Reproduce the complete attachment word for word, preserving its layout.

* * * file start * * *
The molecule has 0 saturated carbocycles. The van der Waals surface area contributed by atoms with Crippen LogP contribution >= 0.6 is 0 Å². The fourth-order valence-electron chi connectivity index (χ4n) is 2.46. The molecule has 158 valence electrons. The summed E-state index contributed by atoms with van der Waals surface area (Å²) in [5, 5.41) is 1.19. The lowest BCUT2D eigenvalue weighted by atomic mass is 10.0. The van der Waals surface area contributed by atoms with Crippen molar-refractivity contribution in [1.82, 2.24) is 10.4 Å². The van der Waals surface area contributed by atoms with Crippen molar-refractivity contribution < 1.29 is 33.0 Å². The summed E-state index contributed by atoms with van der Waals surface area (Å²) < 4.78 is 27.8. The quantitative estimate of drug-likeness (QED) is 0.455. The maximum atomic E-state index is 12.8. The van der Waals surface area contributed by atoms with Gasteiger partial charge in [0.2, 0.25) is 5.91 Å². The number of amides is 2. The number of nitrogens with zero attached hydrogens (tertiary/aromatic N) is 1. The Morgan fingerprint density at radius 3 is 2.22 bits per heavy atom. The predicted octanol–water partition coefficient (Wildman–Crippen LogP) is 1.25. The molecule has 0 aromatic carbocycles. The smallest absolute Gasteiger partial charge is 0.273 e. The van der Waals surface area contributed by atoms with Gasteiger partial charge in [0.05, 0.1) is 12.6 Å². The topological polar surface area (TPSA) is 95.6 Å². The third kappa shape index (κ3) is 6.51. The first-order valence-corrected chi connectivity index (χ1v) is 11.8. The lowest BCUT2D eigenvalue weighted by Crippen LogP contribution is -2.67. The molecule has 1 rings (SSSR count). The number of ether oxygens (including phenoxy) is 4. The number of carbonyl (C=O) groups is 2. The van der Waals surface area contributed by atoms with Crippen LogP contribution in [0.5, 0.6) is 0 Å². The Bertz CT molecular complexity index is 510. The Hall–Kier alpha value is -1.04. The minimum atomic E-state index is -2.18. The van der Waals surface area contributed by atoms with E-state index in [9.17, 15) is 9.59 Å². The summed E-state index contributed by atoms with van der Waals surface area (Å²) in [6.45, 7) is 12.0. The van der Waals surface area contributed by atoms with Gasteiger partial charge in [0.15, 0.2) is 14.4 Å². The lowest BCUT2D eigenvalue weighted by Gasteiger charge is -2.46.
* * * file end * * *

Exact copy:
The molecule has 0 saturated carbocycles. The van der Waals surface area contributed by atoms with Crippen LogP contribution >= 0.6 is 0 Å². The fourth-order valence-electron chi connectivity index (χ4n) is 2.46. The molecule has 158 valence electrons. The summed E-state index contributed by atoms with van der Waals surface area (Å²) in [5, 5.41) is 1.19. The lowest BCUT2D eigenvalue weighted by atomic mass is 10.0. The van der Waals surface area contributed by atoms with Crippen molar-refractivity contribution in [1.82, 2.24) is 10.4 Å². The van der Waals surface area contributed by atoms with Crippen molar-refractivity contribution < 1.29 is 33.0 Å². The summed E-state index contributed by atoms with van der Waals surface area (Å²) < 4.78 is 27.8. The quantitative estimate of drug-likeness (QED) is 0.455. The maximum atomic E-state index is 12.8. The van der Waals surface area contributed by atoms with Gasteiger partial charge in [0.2, 0.25) is 5.91 Å². The number of amides is 2. The number of nitrogens with zero attached hydrogens (tertiary/aromatic N) is 1. The Morgan fingerprint density at radius 3 is 2.22 bits per heavy atom. The predicted octanol–water partition coefficient (Wildman–Crippen LogP) is 1.25. The molecule has 0 aromatic carbocycles. The smallest absolute Gasteiger partial charge is 0.273 e. The van der Waals surface area contributed by atoms with Gasteiger partial charge in [0.05, 0.1) is 12.6 Å². The topological polar surface area (TPSA) is 95.6 Å². The third kappa shape index (κ3) is 6.51. The first-order valence-corrected chi connectivity index (χ1v) is 11.8. The lowest BCUT2D eigenvalue weighted by Crippen LogP contribution is -2.67. The molecule has 1 rings (SSSR count). The number of ether oxygens (including phenoxy) is 4. The number of carbonyl (C=O) groups is 2. The van der Waals surface area contributed by atoms with Crippen LogP contribution in [0.5, 0.6) is 0 Å². The Bertz CT molecular complexity index is 510. The Hall–Kier alpha value is -1.04. The minimum atomic E-state index is -2.18. The van der Waals surface area contributed by atoms with E-state index in [9.17, 15) is 9.59 Å². The summed E-state index contributed by atoms with van der Waals surface area (Å²) in [6.45, 7) is 12.0. The van der Waals surface area contributed by atoms with Gasteiger partial charge in [0.15, 0.2) is 14.4 Å². The lowest BCUT2D eigenvalue weighted by Gasteiger charge is -2.46.